p.s. how am I to know if a person believes that Phd wins over the "lowly" studying Media Studies at Uni.

macfan
Jul 19, 2003, 12:20 AM
Sure the BBC is biased. However, it's not a matter of being for or against one party. Look at the way they have treated the government on Zimbabwe. There's a lot of bias there against Mugabe (now, I happen to agree with their anti Mugabe bias, but I can see it for the bias that it is). Not all bias is a bad thing.

Bias is inevitable to a large degree, but one can put balance and fairness in a news story with a little effort. It will still be biased, but it will be more fair. When a journalist sees his or her job as one of informing, it makes for a different style of journalism than one who sees his or her job as persuading. If a journalist can write a story that all the stakeholders agree reflects their views accurately, then people can decide for themselves.

It is a real tragedy that this man has (apparently?) been driven to suicide by some public issue. While it's not likely that he was 100 percent OK before, certain events can push people over the edge. There was an admiral in the US a few years back who killed himself after it was learned that he had inadvertantly worn a combat medal for something that he thought he wasn't entitled to. It was scheduled to come out in the press.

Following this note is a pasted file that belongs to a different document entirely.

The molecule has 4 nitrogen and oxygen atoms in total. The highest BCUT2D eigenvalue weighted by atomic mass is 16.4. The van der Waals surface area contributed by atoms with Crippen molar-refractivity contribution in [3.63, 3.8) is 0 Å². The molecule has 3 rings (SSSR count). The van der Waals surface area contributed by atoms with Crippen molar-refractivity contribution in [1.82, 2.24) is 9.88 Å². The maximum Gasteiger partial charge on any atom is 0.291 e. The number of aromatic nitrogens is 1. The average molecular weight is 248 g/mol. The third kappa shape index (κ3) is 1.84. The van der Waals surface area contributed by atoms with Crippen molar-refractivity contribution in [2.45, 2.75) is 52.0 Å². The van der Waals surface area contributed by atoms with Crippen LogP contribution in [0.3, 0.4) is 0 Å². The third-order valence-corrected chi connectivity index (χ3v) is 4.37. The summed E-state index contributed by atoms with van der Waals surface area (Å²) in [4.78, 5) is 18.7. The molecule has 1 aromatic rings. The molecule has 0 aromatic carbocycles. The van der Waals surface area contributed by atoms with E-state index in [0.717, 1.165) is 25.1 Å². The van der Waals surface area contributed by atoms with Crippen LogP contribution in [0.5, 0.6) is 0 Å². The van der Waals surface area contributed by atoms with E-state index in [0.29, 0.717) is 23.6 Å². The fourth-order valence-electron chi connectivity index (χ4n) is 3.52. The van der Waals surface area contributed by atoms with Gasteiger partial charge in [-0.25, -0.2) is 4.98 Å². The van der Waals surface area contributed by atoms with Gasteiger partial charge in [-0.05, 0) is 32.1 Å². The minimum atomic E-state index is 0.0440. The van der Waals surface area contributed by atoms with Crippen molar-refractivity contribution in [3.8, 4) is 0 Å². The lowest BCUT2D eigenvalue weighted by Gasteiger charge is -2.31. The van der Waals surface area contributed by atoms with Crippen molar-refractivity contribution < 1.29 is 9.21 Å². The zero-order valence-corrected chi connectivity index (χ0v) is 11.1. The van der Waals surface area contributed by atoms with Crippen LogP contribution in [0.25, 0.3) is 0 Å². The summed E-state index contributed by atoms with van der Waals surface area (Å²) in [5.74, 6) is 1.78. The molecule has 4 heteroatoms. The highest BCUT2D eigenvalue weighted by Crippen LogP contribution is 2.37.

kiwi_the_iwik, I'm very glad to see you are in one piece.

hvfsl
Jul 19, 2003, 04:37 AM
Originally posted by pinks
As someone half way through a PhD studying the BBC and its news output, I must say that this statement is nonsensical: based on inaccurate information and loaded with misconception and malassumptions.

It really doesn't take must investigation of the history of the BBC, or its current output, to see the evidence of objectivity in its reporting - indeed it is the very neutrality of its political allegience that is at the roots of claims of bias from both sides of the political divide: Labour and Conservative. Just because the corporation asks hard questions, doesn't mean the BBC takes a stance on the answers to these questions. That is the essence of objective and thorough journalism, and at no point have the BBC breached this position of trust and objectivity during this situation or any other period of conflict.

- Al

I am not saying they are totally biased or unobjective, but they are very clever in giving their views and making them seem fact. They can actually be very unbias and objective when they want to be. It is just their politic call news bits are filled with assumptions and views of the BBC employees which are often wrong. Also they can ask all the hard questions they want, I have no problems with that, it is when they spin a story or twist it. Well I will just have to disagree with you because all my research into the subject shows the BBC to be biased and unobjective (although not totally), this was especially noticable in the Iraq war where the BBC often reported gov spin.